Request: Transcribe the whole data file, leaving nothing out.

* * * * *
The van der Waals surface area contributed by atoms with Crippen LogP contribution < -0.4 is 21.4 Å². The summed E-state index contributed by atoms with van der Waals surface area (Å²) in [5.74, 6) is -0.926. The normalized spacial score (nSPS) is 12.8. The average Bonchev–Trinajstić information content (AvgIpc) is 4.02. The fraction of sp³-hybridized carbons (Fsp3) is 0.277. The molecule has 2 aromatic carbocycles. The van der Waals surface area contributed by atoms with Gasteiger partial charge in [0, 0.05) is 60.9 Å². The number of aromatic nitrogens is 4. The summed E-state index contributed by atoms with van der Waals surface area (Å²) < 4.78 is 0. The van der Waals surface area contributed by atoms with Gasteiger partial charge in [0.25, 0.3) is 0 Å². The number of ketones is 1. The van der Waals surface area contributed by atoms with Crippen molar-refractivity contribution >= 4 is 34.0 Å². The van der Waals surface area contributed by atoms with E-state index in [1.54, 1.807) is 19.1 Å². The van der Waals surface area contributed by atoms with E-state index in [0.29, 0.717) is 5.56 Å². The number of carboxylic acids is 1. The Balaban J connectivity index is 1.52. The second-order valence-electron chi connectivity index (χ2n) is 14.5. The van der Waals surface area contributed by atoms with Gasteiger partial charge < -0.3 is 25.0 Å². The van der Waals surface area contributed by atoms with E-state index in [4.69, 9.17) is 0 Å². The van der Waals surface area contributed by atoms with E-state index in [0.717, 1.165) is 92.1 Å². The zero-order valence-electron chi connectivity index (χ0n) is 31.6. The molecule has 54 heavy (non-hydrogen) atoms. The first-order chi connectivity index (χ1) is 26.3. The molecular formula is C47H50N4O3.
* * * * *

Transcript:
The van der Waals surface area contributed by atoms with Crippen LogP contribution < -0.4 is 21.4 Å². The summed E-state index contributed by atoms with van der Waals surface area (Å²) in [5.74, 6) is -0.926. The normalized spacial score (nSPS) is 12.8. The average Bonchev–Trinajstić information content (AvgIpc) is 4.02. The fraction of sp³-hybridized carbons (Fsp3) is 0.277. The molecule has 2 aromatic carbocycles. The van der Waals surface area contributed by atoms with Gasteiger partial charge in [0, 0.05) is 60.9 Å². The number of aromatic nitrogens is 4. The summed E-state index contributed by atoms with van der Waals surface area (Å²) < 4.78 is 0. The van der Waals surface area contributed by atoms with Gasteiger partial charge in [0.25, 0.3) is 0 Å². The number of ketones is 1. The van der Waals surface area contributed by atoms with Crippen molar-refractivity contribution >= 4 is 34.0 Å². The van der Waals surface area contributed by atoms with E-state index in [1.54, 1.807) is 19.1 Å². The van der Waals surface area contributed by atoms with E-state index in [0.29, 0.717) is 5.56 Å². The number of carboxylic acids is 1. The Balaban J connectivity index is 1.52. The second-order valence-electron chi connectivity index (χ2n) is 14.5. The van der Waals surface area contributed by atoms with Gasteiger partial charge < -0.3 is 25.0 Å². The van der Waals surface area contributed by atoms with E-state index in [4.69, 9.17) is 0 Å². The van der Waals surface area contributed by atoms with E-state index in [0.717, 1.165) is 92.1 Å². The zero-order valence-electron chi connectivity index (χ0n) is 31.6. The molecule has 54 heavy (non-hydrogen) atoms. The first-order chi connectivity index (χ1) is 26.3. The molecular formula is C47H50N4O3.